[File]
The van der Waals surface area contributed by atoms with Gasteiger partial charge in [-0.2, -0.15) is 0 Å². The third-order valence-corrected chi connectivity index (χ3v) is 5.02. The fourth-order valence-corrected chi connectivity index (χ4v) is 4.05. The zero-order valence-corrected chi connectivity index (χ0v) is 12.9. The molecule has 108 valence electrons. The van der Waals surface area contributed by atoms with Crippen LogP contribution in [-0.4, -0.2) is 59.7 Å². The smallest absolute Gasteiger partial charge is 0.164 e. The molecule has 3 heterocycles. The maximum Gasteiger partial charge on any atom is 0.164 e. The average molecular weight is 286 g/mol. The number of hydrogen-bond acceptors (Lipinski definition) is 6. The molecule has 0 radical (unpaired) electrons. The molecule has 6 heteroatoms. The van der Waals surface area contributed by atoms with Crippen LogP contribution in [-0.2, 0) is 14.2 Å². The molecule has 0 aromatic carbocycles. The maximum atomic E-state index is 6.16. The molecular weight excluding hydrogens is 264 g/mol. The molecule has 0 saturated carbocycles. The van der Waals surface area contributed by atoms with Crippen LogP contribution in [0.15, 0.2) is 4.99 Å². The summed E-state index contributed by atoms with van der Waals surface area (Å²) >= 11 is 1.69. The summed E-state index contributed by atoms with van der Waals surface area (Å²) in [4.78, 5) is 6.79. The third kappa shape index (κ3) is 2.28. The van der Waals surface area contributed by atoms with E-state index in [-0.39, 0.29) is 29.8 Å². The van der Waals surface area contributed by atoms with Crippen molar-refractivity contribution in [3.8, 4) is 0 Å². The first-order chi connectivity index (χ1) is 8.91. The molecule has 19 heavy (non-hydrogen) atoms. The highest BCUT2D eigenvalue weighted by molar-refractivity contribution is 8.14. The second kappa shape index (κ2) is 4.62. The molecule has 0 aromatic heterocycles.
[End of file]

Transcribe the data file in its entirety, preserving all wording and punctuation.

The van der Waals surface area contributed by atoms with Gasteiger partial charge in [-0.2, -0.15) is 0 Å². The third-order valence-corrected chi connectivity index (χ3v) is 5.02. The fourth-order valence-corrected chi connectivity index (χ4v) is 4.05. The zero-order valence-corrected chi connectivity index (χ0v) is 12.9. The molecule has 108 valence electrons. The van der Waals surface area contributed by atoms with Crippen LogP contribution in [-0.4, -0.2) is 59.7 Å². The smallest absolute Gasteiger partial charge is 0.164 e. The molecule has 3 heterocycles. The maximum Gasteiger partial charge on any atom is 0.164 e. The average molecular weight is 286 g/mol. The number of hydrogen-bond acceptors (Lipinski definition) is 6. The molecule has 0 radical (unpaired) electrons. The molecule has 6 heteroatoms. The van der Waals surface area contributed by atoms with Crippen LogP contribution in [-0.2, 0) is 14.2 Å². The molecule has 0 aromatic carbocycles. The maximum atomic E-state index is 6.16. The molecular weight excluding hydrogens is 264 g/mol. The molecule has 0 saturated carbocycles. The van der Waals surface area contributed by atoms with Crippen LogP contribution in [0.15, 0.2) is 4.99 Å². The summed E-state index contributed by atoms with van der Waals surface area (Å²) >= 11 is 1.69. The summed E-state index contributed by atoms with van der Waals surface area (Å²) in [4.78, 5) is 6.79. The third kappa shape index (κ3) is 2.28. The van der Waals surface area contributed by atoms with E-state index in [-0.39, 0.29) is 29.8 Å². The van der Waals surface area contributed by atoms with Crippen molar-refractivity contribution in [3.8, 4) is 0 Å². The first-order chi connectivity index (χ1) is 8.91. The molecule has 19 heavy (non-hydrogen) atoms. The highest BCUT2D eigenvalue weighted by molar-refractivity contribution is 8.14. The second kappa shape index (κ2) is 4.62. The molecule has 0 aromatic heterocycles.